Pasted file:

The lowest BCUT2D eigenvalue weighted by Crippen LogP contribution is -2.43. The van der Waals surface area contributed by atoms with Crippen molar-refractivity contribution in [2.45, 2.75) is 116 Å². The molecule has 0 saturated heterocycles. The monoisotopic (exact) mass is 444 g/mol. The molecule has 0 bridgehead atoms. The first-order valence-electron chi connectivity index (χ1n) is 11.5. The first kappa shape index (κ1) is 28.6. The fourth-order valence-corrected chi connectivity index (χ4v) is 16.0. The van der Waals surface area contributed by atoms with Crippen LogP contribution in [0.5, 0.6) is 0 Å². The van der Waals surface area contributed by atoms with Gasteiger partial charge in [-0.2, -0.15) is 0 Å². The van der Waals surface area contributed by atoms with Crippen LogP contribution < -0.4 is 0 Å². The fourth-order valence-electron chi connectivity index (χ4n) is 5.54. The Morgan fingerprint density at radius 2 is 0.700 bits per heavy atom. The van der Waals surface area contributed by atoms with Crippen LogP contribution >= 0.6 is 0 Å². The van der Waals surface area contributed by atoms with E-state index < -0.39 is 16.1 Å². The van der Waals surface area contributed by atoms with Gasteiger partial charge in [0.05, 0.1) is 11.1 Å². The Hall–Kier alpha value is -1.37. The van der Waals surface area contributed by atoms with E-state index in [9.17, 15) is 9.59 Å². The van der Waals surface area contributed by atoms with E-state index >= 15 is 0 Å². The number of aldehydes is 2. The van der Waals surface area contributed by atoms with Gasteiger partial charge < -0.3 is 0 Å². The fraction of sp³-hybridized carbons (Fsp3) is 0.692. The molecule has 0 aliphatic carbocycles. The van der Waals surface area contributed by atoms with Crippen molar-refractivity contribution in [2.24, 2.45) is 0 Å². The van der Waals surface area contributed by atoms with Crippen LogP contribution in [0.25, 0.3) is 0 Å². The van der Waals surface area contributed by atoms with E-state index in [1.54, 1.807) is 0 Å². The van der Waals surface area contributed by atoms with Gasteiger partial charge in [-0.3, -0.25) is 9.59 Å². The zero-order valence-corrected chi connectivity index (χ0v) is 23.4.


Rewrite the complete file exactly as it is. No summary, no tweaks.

The lowest BCUT2D eigenvalue weighted by Crippen LogP contribution is -2.43. The van der Waals surface area contributed by atoms with Crippen molar-refractivity contribution in [2.45, 2.75) is 116 Å². The molecule has 0 saturated heterocycles. The monoisotopic (exact) mass is 444 g/mol. The molecule has 0 bridgehead atoms. The first-order valence-electron chi connectivity index (χ1n) is 11.5. The first kappa shape index (κ1) is 28.6. The fourth-order valence-corrected chi connectivity index (χ4v) is 16.0. The van der Waals surface area contributed by atoms with Crippen LogP contribution in [0.5, 0.6) is 0 Å². The van der Waals surface area contributed by atoms with Gasteiger partial charge in [-0.2, -0.15) is 0 Å². The van der Waals surface area contributed by atoms with Crippen LogP contribution < -0.4 is 0 Å². The fourth-order valence-electron chi connectivity index (χ4n) is 5.54. The Morgan fingerprint density at radius 2 is 0.700 bits per heavy atom. The van der Waals surface area contributed by atoms with Crippen LogP contribution >= 0.6 is 0 Å². The van der Waals surface area contributed by atoms with E-state index < -0.39 is 16.1 Å². The van der Waals surface area contributed by atoms with Gasteiger partial charge in [0.05, 0.1) is 11.1 Å². The Hall–Kier alpha value is -1.37. The van der Waals surface area contributed by atoms with E-state index in [9.17, 15) is 9.59 Å². The van der Waals surface area contributed by atoms with E-state index >= 15 is 0 Å². The number of aldehydes is 2. The van der Waals surface area contributed by atoms with Gasteiger partial charge < -0.3 is 0 Å². The fraction of sp³-hybridized carbons (Fsp3) is 0.692. The molecule has 0 aliphatic carbocycles. The van der Waals surface area contributed by atoms with Crippen molar-refractivity contribution in [2.24, 2.45) is 0 Å². The van der Waals surface area contributed by atoms with Crippen LogP contribution in [0.25, 0.3) is 0 Å². The van der Waals surface area contributed by atoms with E-state index in [1.54, 1.807) is 0 Å². The van der Waals surface area contributed by atoms with Gasteiger partial charge in [-0.3, -0.25) is 9.59 Å². The zero-order valence-corrected chi connectivity index (χ0v) is 23.4.